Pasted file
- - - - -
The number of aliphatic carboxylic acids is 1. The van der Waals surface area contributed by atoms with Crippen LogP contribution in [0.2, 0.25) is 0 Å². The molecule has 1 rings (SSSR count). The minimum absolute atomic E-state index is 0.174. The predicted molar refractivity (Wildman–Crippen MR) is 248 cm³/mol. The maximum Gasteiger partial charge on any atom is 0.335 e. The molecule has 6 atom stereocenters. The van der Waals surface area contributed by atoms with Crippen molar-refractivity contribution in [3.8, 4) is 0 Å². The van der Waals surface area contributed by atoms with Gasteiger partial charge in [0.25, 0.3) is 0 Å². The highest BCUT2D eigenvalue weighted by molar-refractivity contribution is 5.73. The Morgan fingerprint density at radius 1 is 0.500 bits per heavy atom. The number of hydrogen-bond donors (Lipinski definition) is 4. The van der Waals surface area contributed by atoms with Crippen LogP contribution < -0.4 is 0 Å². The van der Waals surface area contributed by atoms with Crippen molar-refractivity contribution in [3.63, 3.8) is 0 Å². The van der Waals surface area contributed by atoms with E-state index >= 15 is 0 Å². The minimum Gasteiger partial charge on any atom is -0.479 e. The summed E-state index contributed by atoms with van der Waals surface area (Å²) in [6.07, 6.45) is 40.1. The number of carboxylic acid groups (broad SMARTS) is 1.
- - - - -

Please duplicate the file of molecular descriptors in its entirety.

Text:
The number of aliphatic carboxylic acids is 1. The van der Waals surface area contributed by atoms with Crippen LogP contribution in [0.2, 0.25) is 0 Å². The molecule has 1 rings (SSSR count). The minimum absolute atomic E-state index is 0.174. The predicted molar refractivity (Wildman–Crippen MR) is 248 cm³/mol. The maximum Gasteiger partial charge on any atom is 0.335 e. The molecule has 6 atom stereocenters. The van der Waals surface area contributed by atoms with Crippen molar-refractivity contribution in [3.8, 4) is 0 Å². The van der Waals surface area contributed by atoms with Gasteiger partial charge in [0.25, 0.3) is 0 Å². The highest BCUT2D eigenvalue weighted by molar-refractivity contribution is 5.73. The Morgan fingerprint density at radius 1 is 0.500 bits per heavy atom. The number of hydrogen-bond donors (Lipinski definition) is 4. The van der Waals surface area contributed by atoms with Crippen LogP contribution < -0.4 is 0 Å². The van der Waals surface area contributed by atoms with Crippen molar-refractivity contribution in [3.63, 3.8) is 0 Å². The van der Waals surface area contributed by atoms with E-state index >= 15 is 0 Å². The minimum Gasteiger partial charge on any atom is -0.479 e. The summed E-state index contributed by atoms with van der Waals surface area (Å²) in [6.07, 6.45) is 40.1. The number of carboxylic acid groups (broad SMARTS) is 1.